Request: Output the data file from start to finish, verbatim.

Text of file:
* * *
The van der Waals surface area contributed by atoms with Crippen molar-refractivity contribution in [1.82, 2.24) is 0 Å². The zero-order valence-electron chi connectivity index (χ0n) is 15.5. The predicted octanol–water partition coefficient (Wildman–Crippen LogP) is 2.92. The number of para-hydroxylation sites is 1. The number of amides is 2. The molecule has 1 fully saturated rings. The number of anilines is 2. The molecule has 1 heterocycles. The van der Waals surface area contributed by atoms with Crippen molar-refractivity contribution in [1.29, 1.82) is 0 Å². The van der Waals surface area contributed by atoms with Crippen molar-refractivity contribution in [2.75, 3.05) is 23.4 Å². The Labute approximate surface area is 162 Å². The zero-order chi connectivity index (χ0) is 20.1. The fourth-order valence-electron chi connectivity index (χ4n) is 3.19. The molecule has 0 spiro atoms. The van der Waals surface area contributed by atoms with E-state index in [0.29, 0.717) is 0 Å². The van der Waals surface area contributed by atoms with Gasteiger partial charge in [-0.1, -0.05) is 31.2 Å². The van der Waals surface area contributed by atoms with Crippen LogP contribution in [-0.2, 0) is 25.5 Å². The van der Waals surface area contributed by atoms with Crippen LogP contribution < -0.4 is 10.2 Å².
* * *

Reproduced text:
The van der Waals surface area contributed by atoms with Crippen molar-refractivity contribution in [1.82, 2.24) is 0 Å². The zero-order valence-electron chi connectivity index (χ0n) is 15.5. The predicted octanol–water partition coefficient (Wildman–Crippen LogP) is 2.92. The number of para-hydroxylation sites is 1. The number of amides is 2. The molecule has 1 fully saturated rings. The number of anilines is 2. The molecule has 1 heterocycles. The van der Waals surface area contributed by atoms with Crippen molar-refractivity contribution in [1.29, 1.82) is 0 Å². The van der Waals surface area contributed by atoms with Crippen molar-refractivity contribution in [2.75, 3.05) is 23.4 Å². The Labute approximate surface area is 162 Å². The zero-order chi connectivity index (χ0) is 20.1. The fourth-order valence-electron chi connectivity index (χ4n) is 3.19. The molecule has 0 spiro atoms. The van der Waals surface area contributed by atoms with E-state index in [0.29, 0.717) is 0 Å². The van der Waals surface area contributed by atoms with Gasteiger partial charge in [-0.1, -0.05) is 31.2 Å². The van der Waals surface area contributed by atoms with Crippen LogP contribution in [-0.2, 0) is 25.5 Å². The van der Waals surface area contributed by atoms with Crippen LogP contribution < -0.4 is 10.2 Å².